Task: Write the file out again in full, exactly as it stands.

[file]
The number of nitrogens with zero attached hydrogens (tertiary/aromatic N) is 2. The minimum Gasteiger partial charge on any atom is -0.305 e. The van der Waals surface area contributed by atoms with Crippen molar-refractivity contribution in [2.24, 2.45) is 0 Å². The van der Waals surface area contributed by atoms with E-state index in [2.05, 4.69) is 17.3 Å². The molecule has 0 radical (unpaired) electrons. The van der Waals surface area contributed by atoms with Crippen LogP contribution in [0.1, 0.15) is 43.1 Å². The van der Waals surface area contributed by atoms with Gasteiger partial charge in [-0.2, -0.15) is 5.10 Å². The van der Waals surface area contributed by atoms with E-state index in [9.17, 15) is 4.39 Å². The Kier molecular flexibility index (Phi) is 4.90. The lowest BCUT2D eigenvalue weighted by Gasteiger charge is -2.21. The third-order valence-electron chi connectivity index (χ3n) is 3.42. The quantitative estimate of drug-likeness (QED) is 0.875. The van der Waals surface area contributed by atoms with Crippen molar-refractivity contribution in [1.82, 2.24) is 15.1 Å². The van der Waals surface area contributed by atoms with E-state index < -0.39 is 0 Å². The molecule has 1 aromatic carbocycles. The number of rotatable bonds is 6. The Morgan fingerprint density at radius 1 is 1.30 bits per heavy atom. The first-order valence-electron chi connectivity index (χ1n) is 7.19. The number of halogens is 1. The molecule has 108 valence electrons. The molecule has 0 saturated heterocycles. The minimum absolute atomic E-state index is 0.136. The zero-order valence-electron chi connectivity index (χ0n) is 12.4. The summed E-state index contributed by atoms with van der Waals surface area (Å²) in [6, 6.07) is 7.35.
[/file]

The number of nitrogens with zero attached hydrogens (tertiary/aromatic N) is 2. The minimum Gasteiger partial charge on any atom is -0.305 e. The van der Waals surface area contributed by atoms with Crippen molar-refractivity contribution in [2.24, 2.45) is 0 Å². The van der Waals surface area contributed by atoms with E-state index in [2.05, 4.69) is 17.3 Å². The molecule has 0 radical (unpaired) electrons. The van der Waals surface area contributed by atoms with Crippen LogP contribution in [0.1, 0.15) is 43.1 Å². The van der Waals surface area contributed by atoms with Gasteiger partial charge in [-0.2, -0.15) is 5.10 Å². The van der Waals surface area contributed by atoms with E-state index in [9.17, 15) is 4.39 Å². The Kier molecular flexibility index (Phi) is 4.90. The lowest BCUT2D eigenvalue weighted by Gasteiger charge is -2.21. The third-order valence-electron chi connectivity index (χ3n) is 3.42. The quantitative estimate of drug-likeness (QED) is 0.875. The van der Waals surface area contributed by atoms with Crippen molar-refractivity contribution in [1.82, 2.24) is 15.1 Å². The van der Waals surface area contributed by atoms with E-state index < -0.39 is 0 Å². The molecule has 1 aromatic carbocycles. The number of rotatable bonds is 6. The Morgan fingerprint density at radius 1 is 1.30 bits per heavy atom. The first-order valence-electron chi connectivity index (χ1n) is 7.19. The number of halogens is 1. The molecule has 108 valence electrons. The molecule has 0 saturated heterocycles. The minimum absolute atomic E-state index is 0.136. The zero-order valence-electron chi connectivity index (χ0n) is 12.4. The summed E-state index contributed by atoms with van der Waals surface area (Å²) in [6, 6.07) is 7.35.